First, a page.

cut_levels <-  c("Ideal", "Premium", "Very Good", "Good", "Fair")

plot_data <- ggplot2::diamonds %>%
  mutate(cut = as.character(cut)) %>%
   mutate(cut = factor(cut, levels = cut_levels)) %>% 
  group_by(cut) %>%
  summarise(price = mean(price)) 

gg_hbar(plot_data, price, cut)

Discrete scales can be reversed easily using the relevant y_rev or x_rev argument.

plot_data <- ggplot2::diamonds %>%
  mutate(cut = as.character(cut)) %>% 
  group_by(cut) %>%
  summarise(price = mean(price)) 

gg_hbar(plot_data, price, cut,
            y_rev = TRUE)

Simple hbar and vbar plots made with gg_bar() or gg_hbar can be ordered by size using y_reorder or x_reorder. For other functions, you will need to reorder variables in the data as you wish them to be ordered.

plot_data <- ggplot2::diamonds %>%
  mutate(cut = as.character(cut)) %>% 
  group_by(cut) %>%
  summarise(price = mean(price)) 
  
gg_hbar(plot_data, price, cut, 
        y_reorder = T)

Colour scales

Customise the colour title. Note that because colour labels will be converted to sentence case by default in simplevis, but we can turn this off when we do not want this to occur using ggplot2::waiver()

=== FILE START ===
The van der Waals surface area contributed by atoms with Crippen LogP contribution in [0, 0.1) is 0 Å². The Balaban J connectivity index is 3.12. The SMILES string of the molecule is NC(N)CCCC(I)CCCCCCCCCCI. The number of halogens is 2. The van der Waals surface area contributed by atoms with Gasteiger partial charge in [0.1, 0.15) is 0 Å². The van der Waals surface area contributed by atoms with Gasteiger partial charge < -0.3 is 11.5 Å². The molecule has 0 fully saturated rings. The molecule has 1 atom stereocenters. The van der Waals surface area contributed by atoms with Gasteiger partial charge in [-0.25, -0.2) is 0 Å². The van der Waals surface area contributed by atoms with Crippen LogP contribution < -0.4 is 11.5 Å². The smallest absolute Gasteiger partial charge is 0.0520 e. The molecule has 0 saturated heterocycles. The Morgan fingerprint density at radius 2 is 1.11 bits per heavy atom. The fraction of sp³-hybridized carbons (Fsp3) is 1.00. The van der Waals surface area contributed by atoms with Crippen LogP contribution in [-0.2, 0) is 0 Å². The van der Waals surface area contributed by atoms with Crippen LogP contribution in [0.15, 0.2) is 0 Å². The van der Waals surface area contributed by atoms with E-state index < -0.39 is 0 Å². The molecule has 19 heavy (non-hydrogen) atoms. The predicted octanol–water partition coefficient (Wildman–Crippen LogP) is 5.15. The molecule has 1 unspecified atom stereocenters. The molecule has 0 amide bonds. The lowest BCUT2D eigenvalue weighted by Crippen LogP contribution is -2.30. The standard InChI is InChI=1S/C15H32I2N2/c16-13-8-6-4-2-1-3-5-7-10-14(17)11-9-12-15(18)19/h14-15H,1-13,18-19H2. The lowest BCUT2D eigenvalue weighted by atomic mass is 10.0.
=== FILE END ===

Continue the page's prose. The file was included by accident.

plot_data <- ggplot2::diamonds %>%
  group_by(cut, clarity) %>%
  summarise(average_price = mean(price))

gg_hbar_col(plot_data, average_price, cut, clarity,
            col_labels = ggplot2::waiver(), 
            pal_rev = TRUE)

Reverse the palette.

plot_data <- ggplot2::diamonds %>%
  group_by(cut, clarity) %>%
  summarise(average_price = mean(price))

gg_hbar_col(plot_data, average_price, cut, clarity,
            col_labels = ggplot2::waiver(), 
            pal_rev = TRUE)

Reverse the order of coloured bars.

plot_data <- ggplot2::diamonds %>%
  group_by(cut, clarity) %>%
  summarise(average_price = mean(price))

gg_hbar_col(plot_data, average_price, cut, clarity,
            col_labels = ggplot2::waiver(), 
            col_rev = TRUE)

Labels